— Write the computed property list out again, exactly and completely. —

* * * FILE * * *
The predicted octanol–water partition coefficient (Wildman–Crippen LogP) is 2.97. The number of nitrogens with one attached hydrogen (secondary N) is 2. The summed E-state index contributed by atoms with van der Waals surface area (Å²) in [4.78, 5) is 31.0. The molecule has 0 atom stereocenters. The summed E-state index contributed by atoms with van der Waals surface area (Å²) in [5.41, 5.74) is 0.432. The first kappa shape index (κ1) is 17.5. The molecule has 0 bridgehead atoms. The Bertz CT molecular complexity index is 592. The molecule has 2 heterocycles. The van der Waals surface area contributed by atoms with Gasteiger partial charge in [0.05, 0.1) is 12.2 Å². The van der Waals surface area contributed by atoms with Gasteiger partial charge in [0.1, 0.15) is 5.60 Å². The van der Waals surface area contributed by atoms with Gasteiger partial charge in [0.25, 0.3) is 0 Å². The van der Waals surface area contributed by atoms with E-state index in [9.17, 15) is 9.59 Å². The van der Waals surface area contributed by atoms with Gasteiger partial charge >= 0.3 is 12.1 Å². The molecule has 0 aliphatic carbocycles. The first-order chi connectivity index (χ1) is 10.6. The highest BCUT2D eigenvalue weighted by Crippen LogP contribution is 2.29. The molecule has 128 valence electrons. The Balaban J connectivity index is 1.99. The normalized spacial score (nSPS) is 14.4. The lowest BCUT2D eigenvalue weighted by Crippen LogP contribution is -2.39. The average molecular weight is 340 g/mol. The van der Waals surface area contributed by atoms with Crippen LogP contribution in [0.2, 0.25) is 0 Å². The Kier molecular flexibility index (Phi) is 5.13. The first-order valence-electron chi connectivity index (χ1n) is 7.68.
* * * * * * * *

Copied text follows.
The predicted octanol–water partition coefficient (Wildman–Crippen LogP) is 2.97. The number of nitrogens with one attached hydrogen (secondary N) is 2. The summed E-state index contributed by atoms with van der Waals surface area (Å²) in [4.78, 5) is 31.0. The molecule has 0 atom stereocenters. The summed E-state index contributed by atoms with van der Waals surface area (Å²) in [5.41, 5.74) is 0.432. The first kappa shape index (κ1) is 17.5. The molecule has 0 bridgehead atoms. The Bertz CT molecular complexity index is 592. The molecule has 2 heterocycles. The van der Waals surface area contributed by atoms with Gasteiger partial charge in [0.05, 0.1) is 12.2 Å². The van der Waals surface area contributed by atoms with Gasteiger partial charge in [0.1, 0.15) is 5.60 Å². The van der Waals surface area contributed by atoms with Gasteiger partial charge in [0.25, 0.3) is 0 Å². The van der Waals surface area contributed by atoms with E-state index in [9.17, 15) is 9.59 Å². The van der Waals surface area contributed by atoms with Gasteiger partial charge >= 0.3 is 12.1 Å². The molecule has 0 aliphatic carbocycles. The first-order chi connectivity index (χ1) is 10.6. The highest BCUT2D eigenvalue weighted by Crippen LogP contribution is 2.29. The molecule has 128 valence electrons. The Balaban J connectivity index is 1.99. The normalized spacial score (nSPS) is 14.4. The lowest BCUT2D eigenvalue weighted by Crippen LogP contribution is -2.39. The average molecular weight is 340 g/mol. The van der Waals surface area contributed by atoms with Crippen LogP contribution in [0.2, 0.25) is 0 Å². The Kier molecular flexibility index (Phi) is 5.13. The first-order valence-electron chi connectivity index (χ1n) is 7.68.